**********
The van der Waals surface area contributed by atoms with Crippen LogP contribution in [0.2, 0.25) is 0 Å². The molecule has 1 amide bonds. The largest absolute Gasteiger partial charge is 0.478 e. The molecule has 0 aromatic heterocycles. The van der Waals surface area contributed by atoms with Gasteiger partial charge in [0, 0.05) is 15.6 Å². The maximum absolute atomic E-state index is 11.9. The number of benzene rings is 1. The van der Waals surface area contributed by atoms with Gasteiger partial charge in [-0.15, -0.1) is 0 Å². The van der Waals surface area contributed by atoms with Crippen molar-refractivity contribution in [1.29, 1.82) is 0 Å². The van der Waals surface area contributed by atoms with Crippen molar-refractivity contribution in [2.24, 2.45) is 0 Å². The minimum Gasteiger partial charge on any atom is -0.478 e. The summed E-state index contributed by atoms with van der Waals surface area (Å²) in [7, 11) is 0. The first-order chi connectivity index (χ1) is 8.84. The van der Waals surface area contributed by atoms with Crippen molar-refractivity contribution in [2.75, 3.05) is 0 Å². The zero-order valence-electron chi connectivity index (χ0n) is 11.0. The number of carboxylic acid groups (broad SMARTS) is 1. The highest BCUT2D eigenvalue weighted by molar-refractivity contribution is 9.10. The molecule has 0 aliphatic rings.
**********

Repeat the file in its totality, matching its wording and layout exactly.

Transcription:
The van der Waals surface area contributed by atoms with Crippen LogP contribution in [0.2, 0.25) is 0 Å². The molecule has 1 amide bonds. The largest absolute Gasteiger partial charge is 0.478 e. The molecule has 0 aromatic heterocycles. The van der Waals surface area contributed by atoms with Gasteiger partial charge in [0, 0.05) is 15.6 Å². The maximum absolute atomic E-state index is 11.9. The number of benzene rings is 1. The van der Waals surface area contributed by atoms with Gasteiger partial charge in [-0.15, -0.1) is 0 Å². The van der Waals surface area contributed by atoms with Crippen molar-refractivity contribution in [1.29, 1.82) is 0 Å². The van der Waals surface area contributed by atoms with Crippen molar-refractivity contribution in [2.24, 2.45) is 0 Å². The minimum Gasteiger partial charge on any atom is -0.478 e. The summed E-state index contributed by atoms with van der Waals surface area (Å²) in [7, 11) is 0. The first-order chi connectivity index (χ1) is 8.84. The van der Waals surface area contributed by atoms with Crippen molar-refractivity contribution in [2.75, 3.05) is 0 Å². The zero-order valence-electron chi connectivity index (χ0n) is 11.0. The number of carboxylic acid groups (broad SMARTS) is 1. The highest BCUT2D eigenvalue weighted by molar-refractivity contribution is 9.10. The molecule has 0 aliphatic rings.